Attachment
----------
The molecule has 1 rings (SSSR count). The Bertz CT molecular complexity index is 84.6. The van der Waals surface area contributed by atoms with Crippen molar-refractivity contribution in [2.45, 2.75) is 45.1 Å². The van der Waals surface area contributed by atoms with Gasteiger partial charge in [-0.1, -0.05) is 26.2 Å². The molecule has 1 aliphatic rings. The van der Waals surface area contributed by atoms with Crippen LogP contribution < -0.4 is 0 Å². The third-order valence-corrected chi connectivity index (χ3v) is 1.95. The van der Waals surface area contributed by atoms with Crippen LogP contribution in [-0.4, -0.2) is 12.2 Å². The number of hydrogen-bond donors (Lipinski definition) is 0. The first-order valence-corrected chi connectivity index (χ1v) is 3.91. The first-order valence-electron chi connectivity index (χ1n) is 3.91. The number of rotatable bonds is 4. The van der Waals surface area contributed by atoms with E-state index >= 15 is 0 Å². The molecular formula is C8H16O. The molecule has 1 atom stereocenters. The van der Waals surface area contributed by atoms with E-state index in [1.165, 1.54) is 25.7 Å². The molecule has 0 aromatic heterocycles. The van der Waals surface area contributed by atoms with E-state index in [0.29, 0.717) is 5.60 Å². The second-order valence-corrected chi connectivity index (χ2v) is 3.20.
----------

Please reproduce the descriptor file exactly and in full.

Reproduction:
The molecule has 1 rings (SSSR count). The Bertz CT molecular complexity index is 84.6. The van der Waals surface area contributed by atoms with Crippen molar-refractivity contribution in [2.45, 2.75) is 45.1 Å². The van der Waals surface area contributed by atoms with Gasteiger partial charge in [-0.1, -0.05) is 26.2 Å². The molecule has 1 aliphatic rings. The van der Waals surface area contributed by atoms with Crippen LogP contribution < -0.4 is 0 Å². The third-order valence-corrected chi connectivity index (χ3v) is 1.95. The van der Waals surface area contributed by atoms with Crippen LogP contribution in [-0.4, -0.2) is 12.2 Å². The number of hydrogen-bond donors (Lipinski definition) is 0. The first-order valence-corrected chi connectivity index (χ1v) is 3.91. The first-order valence-electron chi connectivity index (χ1n) is 3.91. The number of rotatable bonds is 4. The van der Waals surface area contributed by atoms with E-state index >= 15 is 0 Å². The molecular formula is C8H16O. The molecule has 1 atom stereocenters. The van der Waals surface area contributed by atoms with E-state index in [1.165, 1.54) is 25.7 Å². The molecule has 0 aromatic heterocycles. The van der Waals surface area contributed by atoms with E-state index in [0.29, 0.717) is 5.60 Å². The second-order valence-corrected chi connectivity index (χ2v) is 3.20.